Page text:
Page 23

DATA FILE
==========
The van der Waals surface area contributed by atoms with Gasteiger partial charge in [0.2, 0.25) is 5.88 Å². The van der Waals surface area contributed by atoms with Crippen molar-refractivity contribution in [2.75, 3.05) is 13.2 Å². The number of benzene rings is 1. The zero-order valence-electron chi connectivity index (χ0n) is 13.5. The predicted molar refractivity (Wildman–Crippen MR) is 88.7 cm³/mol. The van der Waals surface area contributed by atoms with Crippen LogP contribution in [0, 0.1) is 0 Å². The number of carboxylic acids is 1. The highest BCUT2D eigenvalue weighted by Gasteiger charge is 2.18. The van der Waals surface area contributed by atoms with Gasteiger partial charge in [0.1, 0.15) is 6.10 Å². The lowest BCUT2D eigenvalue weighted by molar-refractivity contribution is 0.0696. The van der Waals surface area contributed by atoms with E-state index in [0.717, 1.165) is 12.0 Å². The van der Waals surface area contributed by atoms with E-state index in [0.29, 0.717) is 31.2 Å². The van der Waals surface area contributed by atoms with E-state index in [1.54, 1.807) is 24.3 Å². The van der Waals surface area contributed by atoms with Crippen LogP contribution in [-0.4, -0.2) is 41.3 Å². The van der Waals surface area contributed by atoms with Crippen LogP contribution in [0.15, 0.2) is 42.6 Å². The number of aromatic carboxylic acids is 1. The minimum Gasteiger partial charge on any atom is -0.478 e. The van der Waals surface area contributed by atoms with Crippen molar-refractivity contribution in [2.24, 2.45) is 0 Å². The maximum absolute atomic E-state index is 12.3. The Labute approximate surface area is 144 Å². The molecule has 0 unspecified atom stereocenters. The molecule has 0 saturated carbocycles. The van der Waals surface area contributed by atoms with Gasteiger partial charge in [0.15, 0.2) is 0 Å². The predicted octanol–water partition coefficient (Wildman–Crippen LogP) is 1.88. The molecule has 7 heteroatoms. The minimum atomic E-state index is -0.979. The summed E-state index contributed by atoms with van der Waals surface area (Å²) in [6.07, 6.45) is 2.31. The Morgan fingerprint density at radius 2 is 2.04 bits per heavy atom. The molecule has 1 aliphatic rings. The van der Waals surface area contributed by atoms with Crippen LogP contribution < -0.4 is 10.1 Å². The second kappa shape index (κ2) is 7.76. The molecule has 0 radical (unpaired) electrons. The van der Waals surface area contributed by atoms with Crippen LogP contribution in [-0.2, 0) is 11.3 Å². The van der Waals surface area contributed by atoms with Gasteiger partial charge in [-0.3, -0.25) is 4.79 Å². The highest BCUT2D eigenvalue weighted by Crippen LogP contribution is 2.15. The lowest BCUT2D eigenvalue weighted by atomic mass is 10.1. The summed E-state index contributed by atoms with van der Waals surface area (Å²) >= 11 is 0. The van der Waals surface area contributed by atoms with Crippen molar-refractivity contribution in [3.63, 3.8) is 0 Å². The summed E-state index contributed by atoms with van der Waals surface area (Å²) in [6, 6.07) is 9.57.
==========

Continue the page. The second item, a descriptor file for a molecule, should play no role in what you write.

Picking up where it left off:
BOOKS & THE CULTURE Beyond the Power of Words War Photographer Directed by Christian Frei ..\\x/ ar has been an important photographic subject since Matthew Brady first toured the battlefields of the Civil War, but our image of the war photographer is mostly a creation of the movies. Like Nick Nolte’s character in Under Fire, the war photographer is a macho daredevil who is not only willing, but eager, to risk his \(I think it’s of both the “truth” of war and the ultimate adrenaline rush. He’s an “extreme journalist,” and often the horrors that he confronts for a living get the best of him. He’s killed in action, or he crumbles morally and psychologically, like Dennis Hopper’s photographer in Apocalypse Now. Once in a great while he’s ennobled by suffering, like James Woods’ character in Salvador. The fact that James Nachtwey is both all of the above and none of the above accounts for much of the fascination of the documentary War Photographer, which was nominated for an Academy Award last year. Nachtwey, the subject of the film, is certainly drawn to danger zones. According to Nachtwey’s telling of his own story, he was attracted to the war photography of Vietnam photojournalists because their images were powerful enough to prove that the U.S. government was lying about the war, and he gave himself the task of becoming a war photographer himself. By the early 1980s he was at work in Central America and the Middle East, among other shooting zones of the day. \(How he went about preparing himself for this then Nachtwey has covered war in Kosovo and Rwanda, and the violence attending the fall of the Suharto regime in Indonesia. But Nachtwey breaks with the popular image of his profession more often than he observes it. Far from being a hard-bitten thrill-junkie, Nachtwey is almost painfully introspective. He scarcely speaks through the first third or so of the film. Instead he wordlessly goes about the business of photographing the anguish of Kosovo mothers looking upon their dead sons.Taking his cue from his subject, director Christian Frei, a Swiss documentarian, at first seems intent on producing an almost literally silent film. Frei’s camera, filming Nachtwey, picks up the cries of the women, while a minicam attached to Nachtwey’s camera takes the viewer almost too close to the wrenching scene. The minicam is a brilliant, if unsettling stroke. We’re perched on Nachtwey’s shoulder as he frames a shot, but we, like Nachtwey himself, are obviously intruding on abject grief. The movie finally gets around to the question of whether or not war photography is a ghoulish profession, but only long after viewers have been asking the question themselves. There’s also a kind of macabre beauty to the opening scenes, as well as to later images of human distress. Or if not beauty, at least a visual fascination to watching Nachtwey work, as we watch his camera hunt for the right image while his fingers adjust its lens. I can’t say that I wanted the wordless \(there are no words in English, that is no doubt the women are speaking last forever, despite the grotesque fascination it provides. But it’s still a jolt when Christiane Amanpour appears on screen to praise Nachtwey’s fearlessness, proclaim him the world’s greatest war photographer, and articulate the reasons a person might be drawn to such a terrible job. Amanpour’s exploits get some screen time as well, as we follow her, sans Nachtwey, into a putrid Kosovo mass grave. The viewer might wonder why Amanpour gets so much screen time in a film ostensibly about Nachtweybut only until the camera joins Nachtwey in his New York apartment. Here the man has nothing to photograph, so he finally has to speak, but when his words come so haltingly you realize that Frei simply had to find someone who could talk. Nachtwey’s near silence, and his inward-focused gaze, raise compelling questions about the man and his line of work. \(In general, the questions the film raises are personal: Why do people let him photograph their pain? How can he stand to photograph their pain? rather than How For his sake, you almost wish he were the hard-living journalist of folklore, so that he’d have a way of releasing the tremendous pressure he must live with. Instead he seems to absorb the pain of the world, and, for all his Zen mannerisms, to become a sort of Christ figure in that limited respect. Once the film has more or less introduced us to this man of sorrows, we get a wider view of his work. There’s video footage of him at various war zones. Frei himself filmed the scenes from recent years, but it’s not clear who captured Nachtwey at work in Nicaragua, or during the late-1980s intifada, which, with its images of Palestinian boys launching rocks with slingshots, looks almost quaint. We also see still images from Rwanda, which seems to be the bloodletting that pained Nachtwey most deeply. His difficulty with speech becomes comprehensible as we look on with him at his photographs of piles of the fragments of bodies, and 22 THE TEXAS OBSERVER 10/11/02